Seth Falvo, bartender at The Hotel Zamora in St. Pete Beach, Florida
Smith & Cross Traditional Jamaican Rum makes an exceptional cocktail in general, and eggnog is no exception. The caramelized banana and baking spice flavors of the rum compliment eggnog very nicely, and its distinct funk adds some depth to the holiday staple. Plus, the high proof will cut the eggnog’s sweetness and egg flavors, which are two common flaws with eggnog recipes.
Monkey Shoulder Whisky
Sebastien Derbomez, brand advocacy manager at William Grant & Sons
My go-to will be Monkey Shoulder Whisky. It’s a superb, blended malt whisky made with single malts from Speyside. The result is a smooth, creamy, and very malty Scotch whisky that works superbly well neat or over ice, but truly excels in cocktails.
Old Grand-Dad 114 Bourbon
Yasin Orhun Akinci, manager at Orient Express Bar in New York City
Old Grand-Dad 114 Bourbon combined with cognac and Smith & Cross rum. I think the best trio to combine for eggnog. Warning: that’s a boozy ‘nog.
Facundo Eximo Rum
Fatima Kuras, general manager at 15 East @ Tocqueville in New York City
Eggnog is best served with dark aged rum. Facundo Eximo rum is a good choice, due to its walnut and vanilla finish.
Evan Williams Black Label Bourbon
Hayden Miller, head bartender at Bodega Taqueria y Tequila in Miami
Evan Williams Black Label is a classic throw in to turn up the ‘nog. Not too overpowering, but enough kick to make it a fun toast.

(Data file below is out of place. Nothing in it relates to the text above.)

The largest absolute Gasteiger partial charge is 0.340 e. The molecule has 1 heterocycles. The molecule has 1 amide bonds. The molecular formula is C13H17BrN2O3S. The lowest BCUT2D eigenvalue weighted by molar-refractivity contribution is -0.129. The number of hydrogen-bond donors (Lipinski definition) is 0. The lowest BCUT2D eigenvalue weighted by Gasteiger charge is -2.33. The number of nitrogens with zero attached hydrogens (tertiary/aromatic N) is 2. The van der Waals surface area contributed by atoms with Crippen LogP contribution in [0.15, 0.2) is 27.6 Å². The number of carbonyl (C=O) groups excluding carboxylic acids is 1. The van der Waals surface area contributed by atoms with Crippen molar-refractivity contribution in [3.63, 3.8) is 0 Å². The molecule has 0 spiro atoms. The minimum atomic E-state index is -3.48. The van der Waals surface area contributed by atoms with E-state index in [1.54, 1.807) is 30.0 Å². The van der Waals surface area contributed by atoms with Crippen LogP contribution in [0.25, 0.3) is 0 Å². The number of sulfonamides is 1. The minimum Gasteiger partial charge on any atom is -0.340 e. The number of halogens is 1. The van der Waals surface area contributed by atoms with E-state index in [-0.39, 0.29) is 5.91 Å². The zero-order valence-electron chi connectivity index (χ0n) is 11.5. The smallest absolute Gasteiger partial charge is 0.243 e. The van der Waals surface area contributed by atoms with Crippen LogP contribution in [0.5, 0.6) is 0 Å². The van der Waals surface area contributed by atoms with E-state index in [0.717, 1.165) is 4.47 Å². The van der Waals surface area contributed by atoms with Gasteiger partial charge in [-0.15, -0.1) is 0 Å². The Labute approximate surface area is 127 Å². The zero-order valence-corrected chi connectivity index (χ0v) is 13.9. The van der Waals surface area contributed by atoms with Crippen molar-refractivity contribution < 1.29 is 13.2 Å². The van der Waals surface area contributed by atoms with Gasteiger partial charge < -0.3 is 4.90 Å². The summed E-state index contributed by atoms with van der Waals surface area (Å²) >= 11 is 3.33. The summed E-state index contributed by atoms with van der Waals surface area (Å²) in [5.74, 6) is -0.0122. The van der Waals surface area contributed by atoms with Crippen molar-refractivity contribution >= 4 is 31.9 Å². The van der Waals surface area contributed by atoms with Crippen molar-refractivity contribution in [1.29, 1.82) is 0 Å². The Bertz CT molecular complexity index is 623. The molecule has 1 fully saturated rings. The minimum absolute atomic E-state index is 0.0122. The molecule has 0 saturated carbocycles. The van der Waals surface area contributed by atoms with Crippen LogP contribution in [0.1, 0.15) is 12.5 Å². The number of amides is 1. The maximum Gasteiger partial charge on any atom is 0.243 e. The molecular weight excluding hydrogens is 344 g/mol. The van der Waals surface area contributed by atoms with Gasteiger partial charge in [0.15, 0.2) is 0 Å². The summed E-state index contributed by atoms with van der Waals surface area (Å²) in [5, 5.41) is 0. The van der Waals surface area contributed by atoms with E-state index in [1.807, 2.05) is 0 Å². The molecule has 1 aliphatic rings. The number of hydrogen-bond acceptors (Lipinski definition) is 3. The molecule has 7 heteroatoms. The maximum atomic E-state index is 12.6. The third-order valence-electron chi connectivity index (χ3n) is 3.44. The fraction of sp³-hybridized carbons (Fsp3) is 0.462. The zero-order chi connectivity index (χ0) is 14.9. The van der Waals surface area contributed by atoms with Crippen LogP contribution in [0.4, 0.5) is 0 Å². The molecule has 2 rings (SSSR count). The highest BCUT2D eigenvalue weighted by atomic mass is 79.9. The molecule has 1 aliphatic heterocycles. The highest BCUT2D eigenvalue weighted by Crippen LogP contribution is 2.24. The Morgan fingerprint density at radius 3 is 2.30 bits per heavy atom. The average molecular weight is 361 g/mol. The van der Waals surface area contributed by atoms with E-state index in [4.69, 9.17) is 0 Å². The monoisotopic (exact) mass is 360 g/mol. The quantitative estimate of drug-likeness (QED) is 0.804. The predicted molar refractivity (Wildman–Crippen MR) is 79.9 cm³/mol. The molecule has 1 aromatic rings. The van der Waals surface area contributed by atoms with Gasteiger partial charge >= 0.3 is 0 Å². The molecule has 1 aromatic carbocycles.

Pierre Ferrand Ambre Cognac
Brooks Cloud, founder and managing partner of Proof Old Fashioned Cocktail Syrup in Decatur, Georgia
My recipe for eggnog nog is one ounce of bourbon (go with Bulleit), one ounce of cognac (Pierre Ferrand Ambre, great bottle for a reasonable price), and ½ ounce Proof Pumpkin Spice. That combo is what I use for milk punch and would pair perfectly with eggnog.
Bayou Spiced Rum
Robert Gleim, managing partner of Bamboo Willie’s Beachside Bar in Pensacola, Florida
We tend to go with our own frozen daiquiri version of eggnog as a fun Christmas specialty. We make it with Bayou Spiced Rum and Bayou Silver Rum. Made in Louisiana with pure sugarcane and molasses, the spices give it a nice touch on the back of your palate.
Maker’s Mark Bourbon
Matt Mendez, bartender FireLake Grill House, and Cocktail Bar in Bloomington, Minnesota
I’ll put a heavy splash of Maker’s Mark bourbon in my ‘nog. It’s the only way I can tolerate it and typically I leave it on the side. The caramel, vanilla, and charred oak flavors temper the not-so-palatable eggnog flavors.
Slane Irish Whiskey
Joel Liscio, bartender at Johnny and June’s at the Berkeley Oceanfront Hotel in Asbury Park, New Jersey
Slane Irish Whiskey is my pick for using in eggnog. With eggnog bearing similar properties of custard, it allows for the vanilla and butterscotch notes to shine through. Let’s not forget that cinnamon and sweet spices from Slane mix seamlessly with clove. This all comes together with whiskey’s smoothness and a hint of sweet fruit for lift.
All you need is a roaring fire, some carolers and it’s Christmas.